In a city where the poverty rate is twice as high as the national average and high-paying jobs are hard to come by, a position with the Border Patrol is considered a coveted career. The uniformed agents are regularly seen lunching at local Pollo Palenque grilled chicken restaurants or pumping gas.
Maria Elena Guerra, who runs the online news portal LareDOSnews.com, has a nephew who works as a diesel mechanic for the Border Patrol and a niece who works in administration for the sector and knows several other people who work at the agency.
Though people didn’t automatically think all agents could be capable of such crimes, the case involving Ortiz did leave a strong impression on the community, she said.
“There was a huge amount of sympathy for the women [victims] and their families and how their lives were taken,” Guerra said. Ortiz “was very clever and intelligent, how he kept his cover while they were looking for him … He was somebody’s neighbor in a nice house in a nice neighborhood. That was the shocking part of it.”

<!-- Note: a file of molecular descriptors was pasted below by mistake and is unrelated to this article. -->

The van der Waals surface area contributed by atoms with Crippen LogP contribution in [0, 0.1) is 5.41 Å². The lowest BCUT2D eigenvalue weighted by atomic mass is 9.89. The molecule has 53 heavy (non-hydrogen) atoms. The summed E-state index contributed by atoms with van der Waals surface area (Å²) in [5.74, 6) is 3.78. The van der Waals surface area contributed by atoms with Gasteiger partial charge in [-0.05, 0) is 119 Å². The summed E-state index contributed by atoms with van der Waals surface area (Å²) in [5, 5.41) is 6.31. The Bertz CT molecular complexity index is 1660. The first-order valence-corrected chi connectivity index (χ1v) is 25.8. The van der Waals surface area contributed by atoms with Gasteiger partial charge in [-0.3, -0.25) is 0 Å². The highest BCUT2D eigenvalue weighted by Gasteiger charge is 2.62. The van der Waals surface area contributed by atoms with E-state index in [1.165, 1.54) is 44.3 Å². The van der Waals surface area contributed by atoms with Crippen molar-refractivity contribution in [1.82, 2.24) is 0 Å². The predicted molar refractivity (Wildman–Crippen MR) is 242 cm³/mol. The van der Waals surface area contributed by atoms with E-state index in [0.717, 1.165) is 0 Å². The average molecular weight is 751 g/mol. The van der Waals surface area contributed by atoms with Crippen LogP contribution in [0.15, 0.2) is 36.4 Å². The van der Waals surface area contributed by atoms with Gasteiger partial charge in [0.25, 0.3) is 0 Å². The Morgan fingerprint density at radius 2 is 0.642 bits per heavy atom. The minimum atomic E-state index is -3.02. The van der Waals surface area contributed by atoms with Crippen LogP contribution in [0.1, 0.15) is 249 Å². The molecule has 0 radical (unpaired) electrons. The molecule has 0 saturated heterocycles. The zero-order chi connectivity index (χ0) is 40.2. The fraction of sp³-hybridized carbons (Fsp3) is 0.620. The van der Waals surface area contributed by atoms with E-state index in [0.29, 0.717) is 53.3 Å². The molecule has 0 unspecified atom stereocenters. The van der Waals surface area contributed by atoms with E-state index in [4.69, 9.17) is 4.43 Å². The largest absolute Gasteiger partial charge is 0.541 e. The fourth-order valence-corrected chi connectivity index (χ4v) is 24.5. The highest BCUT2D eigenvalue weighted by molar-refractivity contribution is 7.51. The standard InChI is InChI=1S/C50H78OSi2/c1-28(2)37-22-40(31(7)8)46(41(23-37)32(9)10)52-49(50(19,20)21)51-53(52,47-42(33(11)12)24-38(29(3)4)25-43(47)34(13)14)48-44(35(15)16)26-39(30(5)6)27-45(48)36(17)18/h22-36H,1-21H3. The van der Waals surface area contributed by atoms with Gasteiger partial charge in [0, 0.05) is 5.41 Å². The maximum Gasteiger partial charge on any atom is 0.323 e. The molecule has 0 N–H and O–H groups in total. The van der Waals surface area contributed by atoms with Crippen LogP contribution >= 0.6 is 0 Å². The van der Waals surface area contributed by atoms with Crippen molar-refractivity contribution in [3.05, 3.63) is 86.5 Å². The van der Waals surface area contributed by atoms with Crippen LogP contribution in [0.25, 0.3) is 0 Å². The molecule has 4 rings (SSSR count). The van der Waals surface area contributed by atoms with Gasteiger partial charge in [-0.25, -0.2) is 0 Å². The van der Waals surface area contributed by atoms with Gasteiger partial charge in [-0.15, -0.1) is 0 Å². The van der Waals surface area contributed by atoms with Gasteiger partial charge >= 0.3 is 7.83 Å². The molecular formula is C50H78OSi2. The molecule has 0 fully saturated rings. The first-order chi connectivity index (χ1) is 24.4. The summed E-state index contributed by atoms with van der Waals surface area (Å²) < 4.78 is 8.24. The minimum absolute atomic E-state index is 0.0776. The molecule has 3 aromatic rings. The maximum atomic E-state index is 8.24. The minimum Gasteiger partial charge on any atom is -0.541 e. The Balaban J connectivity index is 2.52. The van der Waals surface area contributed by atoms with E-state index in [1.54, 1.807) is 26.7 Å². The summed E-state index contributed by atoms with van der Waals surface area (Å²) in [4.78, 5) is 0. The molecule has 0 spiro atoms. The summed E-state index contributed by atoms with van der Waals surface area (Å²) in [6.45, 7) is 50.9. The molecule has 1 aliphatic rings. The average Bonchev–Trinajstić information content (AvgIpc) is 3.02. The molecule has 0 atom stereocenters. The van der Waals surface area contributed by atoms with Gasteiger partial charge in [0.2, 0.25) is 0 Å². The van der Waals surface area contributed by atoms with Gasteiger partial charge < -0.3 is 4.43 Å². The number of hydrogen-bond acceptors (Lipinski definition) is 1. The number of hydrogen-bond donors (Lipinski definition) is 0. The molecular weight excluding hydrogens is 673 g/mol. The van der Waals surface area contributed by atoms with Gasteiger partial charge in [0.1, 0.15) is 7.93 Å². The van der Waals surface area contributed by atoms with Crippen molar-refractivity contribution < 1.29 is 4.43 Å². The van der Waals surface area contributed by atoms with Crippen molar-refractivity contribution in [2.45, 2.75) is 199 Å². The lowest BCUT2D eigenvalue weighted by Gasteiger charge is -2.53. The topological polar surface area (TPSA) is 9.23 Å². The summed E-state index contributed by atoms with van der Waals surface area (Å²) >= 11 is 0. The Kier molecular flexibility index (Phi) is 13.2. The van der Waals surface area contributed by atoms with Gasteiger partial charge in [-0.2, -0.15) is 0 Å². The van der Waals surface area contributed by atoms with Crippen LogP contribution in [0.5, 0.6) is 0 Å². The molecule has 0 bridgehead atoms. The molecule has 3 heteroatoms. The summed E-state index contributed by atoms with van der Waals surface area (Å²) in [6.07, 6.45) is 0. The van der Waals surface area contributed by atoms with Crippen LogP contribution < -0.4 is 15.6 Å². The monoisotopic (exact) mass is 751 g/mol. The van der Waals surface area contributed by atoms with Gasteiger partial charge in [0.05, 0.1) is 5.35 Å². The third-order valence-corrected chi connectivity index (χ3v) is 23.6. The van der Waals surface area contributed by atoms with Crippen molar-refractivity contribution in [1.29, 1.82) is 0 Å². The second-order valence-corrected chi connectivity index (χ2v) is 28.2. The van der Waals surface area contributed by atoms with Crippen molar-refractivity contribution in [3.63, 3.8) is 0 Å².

The Ortiz murder trial
The stories of the four women and Ortiz’s alleged involvement with them will begin to unfurl Monday, as prosecutors argue their case and call witnesses in his trial – perhaps the most high-profile of the recent incidents involving Border Patrol agents in Laredo.
Ortiz was a 10-year veteran of the agency and a Navy corpsman who served in the Iraq war. In court filings, prosecutors allege he killed the four women – Melissa Ramirez, Claudine Luera, Guiselda Cantu and Janelle Ortiz – from Sept. 3 through 15 in 2018, befriending them, driving them out of town and shooting them with his agency-issued .40 caliber HK P2000 semiautomatic pistol. A motive is still unknown.